Some people when trying to optimize their systems, disable services that they do not use. Vista comes with a service called ReadyBoost that is started automatically. If you stop, or disable, this service Vista will not prompt for whether or not you want to use this drive to speed up your PC using ReadyBoost when you insert a USB flash drive. If that is happening to you, do the following to enable and start the ReadyBoost service.
The ReadyBoost service should now be started and if you reinsert the flash drive it will prompt you to use the drive for ReadyBoost.
Now that you have assigned a drive to act as your sole ReadyBoost device, there comes a time when you may want to disable ReadyBoost so you can use the flash drive to store data. Disabling ReadyBoost is very easy and can be done via the Windows control panel. To reach the ReadyBoost configuration screen follow the instructions below. These instructions assume that you are using the Control Panel in classic view. You can turn your Control Panel into classic view by clicking on the Classic View option when in the Control Panel.
You will now be back at the Windows ReadyBoost Properties screen as shown in the image above. To disable ReadyBoost simply select the option that is labeled Do not use this device. If you want to continue using ReadyBoost but want to allocate more space as storage on the flash drive, use the slider to allocate less memory to ReadyBoost. When you are satisfied with how ReadyBoost is configured press the Apply and then the OK buttons.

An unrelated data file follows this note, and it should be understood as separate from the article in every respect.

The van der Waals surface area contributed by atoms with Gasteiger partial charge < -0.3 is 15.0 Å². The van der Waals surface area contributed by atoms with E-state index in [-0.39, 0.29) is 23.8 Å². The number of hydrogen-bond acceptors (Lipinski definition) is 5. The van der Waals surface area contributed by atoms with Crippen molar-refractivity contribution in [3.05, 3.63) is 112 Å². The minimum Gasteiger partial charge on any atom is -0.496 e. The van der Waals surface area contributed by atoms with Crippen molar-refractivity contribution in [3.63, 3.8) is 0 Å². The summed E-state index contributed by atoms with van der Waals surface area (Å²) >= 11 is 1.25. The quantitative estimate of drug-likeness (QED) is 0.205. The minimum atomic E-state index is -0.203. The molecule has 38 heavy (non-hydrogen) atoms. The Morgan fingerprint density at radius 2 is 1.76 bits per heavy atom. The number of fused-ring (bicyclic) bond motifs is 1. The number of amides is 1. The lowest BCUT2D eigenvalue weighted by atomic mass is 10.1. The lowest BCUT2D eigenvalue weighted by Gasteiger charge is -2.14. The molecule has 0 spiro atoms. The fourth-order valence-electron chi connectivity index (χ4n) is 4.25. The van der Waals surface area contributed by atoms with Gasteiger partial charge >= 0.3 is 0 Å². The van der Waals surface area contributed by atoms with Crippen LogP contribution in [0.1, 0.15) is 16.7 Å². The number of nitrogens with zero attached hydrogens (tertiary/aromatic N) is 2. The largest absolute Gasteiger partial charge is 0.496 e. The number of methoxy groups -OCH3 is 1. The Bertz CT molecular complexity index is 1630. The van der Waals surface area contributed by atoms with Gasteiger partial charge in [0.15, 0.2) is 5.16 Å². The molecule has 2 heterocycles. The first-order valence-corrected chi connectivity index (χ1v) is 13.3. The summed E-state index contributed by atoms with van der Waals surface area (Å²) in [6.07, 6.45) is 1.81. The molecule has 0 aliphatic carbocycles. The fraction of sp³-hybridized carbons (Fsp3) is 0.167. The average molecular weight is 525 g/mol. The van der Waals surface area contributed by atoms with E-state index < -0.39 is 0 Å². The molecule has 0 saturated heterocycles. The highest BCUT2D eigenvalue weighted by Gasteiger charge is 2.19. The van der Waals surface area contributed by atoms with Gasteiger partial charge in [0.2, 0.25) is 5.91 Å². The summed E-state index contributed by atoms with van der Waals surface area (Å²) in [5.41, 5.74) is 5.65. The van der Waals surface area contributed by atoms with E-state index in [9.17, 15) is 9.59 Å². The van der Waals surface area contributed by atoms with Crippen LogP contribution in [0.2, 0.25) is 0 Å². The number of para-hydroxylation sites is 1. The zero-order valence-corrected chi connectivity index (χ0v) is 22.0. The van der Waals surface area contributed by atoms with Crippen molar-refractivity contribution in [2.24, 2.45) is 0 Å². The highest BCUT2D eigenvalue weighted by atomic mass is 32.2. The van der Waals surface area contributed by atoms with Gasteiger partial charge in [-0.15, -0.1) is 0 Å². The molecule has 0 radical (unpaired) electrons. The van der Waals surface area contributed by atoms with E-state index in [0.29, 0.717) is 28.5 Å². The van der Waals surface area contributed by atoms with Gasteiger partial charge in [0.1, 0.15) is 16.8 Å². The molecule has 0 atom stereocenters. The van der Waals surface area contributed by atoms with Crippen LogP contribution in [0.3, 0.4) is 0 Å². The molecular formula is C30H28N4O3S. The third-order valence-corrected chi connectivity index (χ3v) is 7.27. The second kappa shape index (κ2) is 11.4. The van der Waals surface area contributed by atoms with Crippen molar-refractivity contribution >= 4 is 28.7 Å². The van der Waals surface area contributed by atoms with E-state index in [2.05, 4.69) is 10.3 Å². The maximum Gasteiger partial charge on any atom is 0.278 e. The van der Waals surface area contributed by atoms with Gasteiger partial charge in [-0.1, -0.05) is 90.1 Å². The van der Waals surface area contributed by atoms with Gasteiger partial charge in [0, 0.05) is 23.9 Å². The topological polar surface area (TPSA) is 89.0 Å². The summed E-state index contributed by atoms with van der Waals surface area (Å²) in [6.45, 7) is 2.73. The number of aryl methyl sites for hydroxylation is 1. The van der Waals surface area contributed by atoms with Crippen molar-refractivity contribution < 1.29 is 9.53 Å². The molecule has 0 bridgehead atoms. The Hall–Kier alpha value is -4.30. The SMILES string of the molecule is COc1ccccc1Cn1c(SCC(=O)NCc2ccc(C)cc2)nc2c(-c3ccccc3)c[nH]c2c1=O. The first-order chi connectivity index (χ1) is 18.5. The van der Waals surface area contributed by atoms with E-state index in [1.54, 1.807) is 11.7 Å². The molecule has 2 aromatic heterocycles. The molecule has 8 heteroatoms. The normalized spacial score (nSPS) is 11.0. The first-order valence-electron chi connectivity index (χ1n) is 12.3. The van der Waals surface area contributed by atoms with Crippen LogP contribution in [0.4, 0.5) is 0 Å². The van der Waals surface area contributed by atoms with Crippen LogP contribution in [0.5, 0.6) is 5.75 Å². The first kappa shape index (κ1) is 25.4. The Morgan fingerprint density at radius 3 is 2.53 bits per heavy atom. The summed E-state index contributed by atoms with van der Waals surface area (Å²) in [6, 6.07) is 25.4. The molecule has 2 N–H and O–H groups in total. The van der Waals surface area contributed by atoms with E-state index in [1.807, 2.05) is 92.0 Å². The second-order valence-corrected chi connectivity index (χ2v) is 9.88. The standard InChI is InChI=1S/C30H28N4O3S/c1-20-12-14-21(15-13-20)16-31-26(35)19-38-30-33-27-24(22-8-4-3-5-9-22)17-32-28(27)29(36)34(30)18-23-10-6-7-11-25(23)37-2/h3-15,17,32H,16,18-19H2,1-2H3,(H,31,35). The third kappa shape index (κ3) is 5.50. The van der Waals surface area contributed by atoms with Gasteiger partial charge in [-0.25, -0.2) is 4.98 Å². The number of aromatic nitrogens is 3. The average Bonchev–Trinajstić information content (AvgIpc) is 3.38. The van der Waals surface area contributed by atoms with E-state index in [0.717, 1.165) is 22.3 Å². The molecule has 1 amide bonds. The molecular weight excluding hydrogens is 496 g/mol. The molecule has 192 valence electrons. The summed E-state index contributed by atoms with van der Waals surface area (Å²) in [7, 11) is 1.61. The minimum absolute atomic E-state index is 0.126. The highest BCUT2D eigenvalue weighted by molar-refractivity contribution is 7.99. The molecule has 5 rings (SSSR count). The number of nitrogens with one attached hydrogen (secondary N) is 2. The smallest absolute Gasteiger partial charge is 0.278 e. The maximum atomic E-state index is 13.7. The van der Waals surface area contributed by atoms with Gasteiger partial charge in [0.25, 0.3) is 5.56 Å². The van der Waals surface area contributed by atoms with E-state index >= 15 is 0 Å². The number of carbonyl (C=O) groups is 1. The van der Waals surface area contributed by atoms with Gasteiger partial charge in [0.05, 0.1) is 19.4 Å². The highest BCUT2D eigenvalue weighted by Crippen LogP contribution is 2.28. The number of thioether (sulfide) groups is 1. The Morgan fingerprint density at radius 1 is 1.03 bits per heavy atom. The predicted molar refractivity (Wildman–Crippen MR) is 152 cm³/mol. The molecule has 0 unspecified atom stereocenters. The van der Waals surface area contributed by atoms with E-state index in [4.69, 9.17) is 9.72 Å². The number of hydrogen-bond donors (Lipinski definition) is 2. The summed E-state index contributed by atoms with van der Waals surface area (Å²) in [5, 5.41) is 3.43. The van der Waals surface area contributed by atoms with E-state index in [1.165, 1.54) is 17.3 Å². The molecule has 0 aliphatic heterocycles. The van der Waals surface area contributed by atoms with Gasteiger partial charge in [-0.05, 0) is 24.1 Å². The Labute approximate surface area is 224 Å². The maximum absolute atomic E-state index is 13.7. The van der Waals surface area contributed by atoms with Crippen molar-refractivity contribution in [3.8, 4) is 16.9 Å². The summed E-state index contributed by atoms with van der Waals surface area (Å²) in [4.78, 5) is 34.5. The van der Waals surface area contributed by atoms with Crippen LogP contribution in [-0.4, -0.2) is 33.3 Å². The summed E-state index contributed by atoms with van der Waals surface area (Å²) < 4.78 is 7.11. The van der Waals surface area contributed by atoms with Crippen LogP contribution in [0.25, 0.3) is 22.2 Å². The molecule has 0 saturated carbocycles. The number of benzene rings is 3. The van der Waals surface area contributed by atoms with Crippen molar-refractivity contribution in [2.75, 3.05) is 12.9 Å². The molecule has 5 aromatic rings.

It is also important to note that when you unplug a flash drive, ReadyBoost is automatically disabled without any loss of data because Windows keeps a mirror of the cache on the flash drive on your hard drive. Next time you insert a flash drive into Windows you will again be prompted whether you want to use that drive as a ReadyBoost one.
A question that we see often is how to tell whether or not ReadyBoost is even working. Unfortunately Windows does not provide a great deal of information that is easy to understand about how often ReadyBoost is used. We can though gather information about whether its active and being used via two methods.
The first method is simply to open the folder of the removable storage device that we are using as the ReadyBoost drive. Once you open the drive you will see a file called ReadyBoost and it will have a file type description of ReadyBoost Cache File. The size of the file will also be the same as what you allocated towards ReadyBoost. An example of this type of file can be seen below.
To access the performance counters you should follow these steps.
The various counters that you selected will now be seen in the Performance Monitor. As time goes on you will see the activity occurring in real time for each of these counters.
Available ReadyBoost Performance Counters
For the most part you really only need to monitor the Bytes cached, Cache reads/sec, Hit read bytes/sec, Total read bytes/sec, and Total write bytes/sec counters to get a good indication of the amount of ReadyBoost activity occurring on your computer.
ReadyBoost is a powerful feature for Windows Vista, Windows 7, and Windows 8 that allows you to increase performance on your computer in a cheap and easy manner. Though you will not get the same performance increase that you will receive if you actually installed more physical RAM, this method does provide a quick and cheap manner to boost performance. We also know that if you monitor the ReadyBoost activity in the Windows Performance Monitor we can determine if we truly need to install more physical RAM in order to get the best performance benefit.
As always, if you want to learn more about, or discuss with your peers, this guide and other Vista features, then feel free to ask in our Windows forums.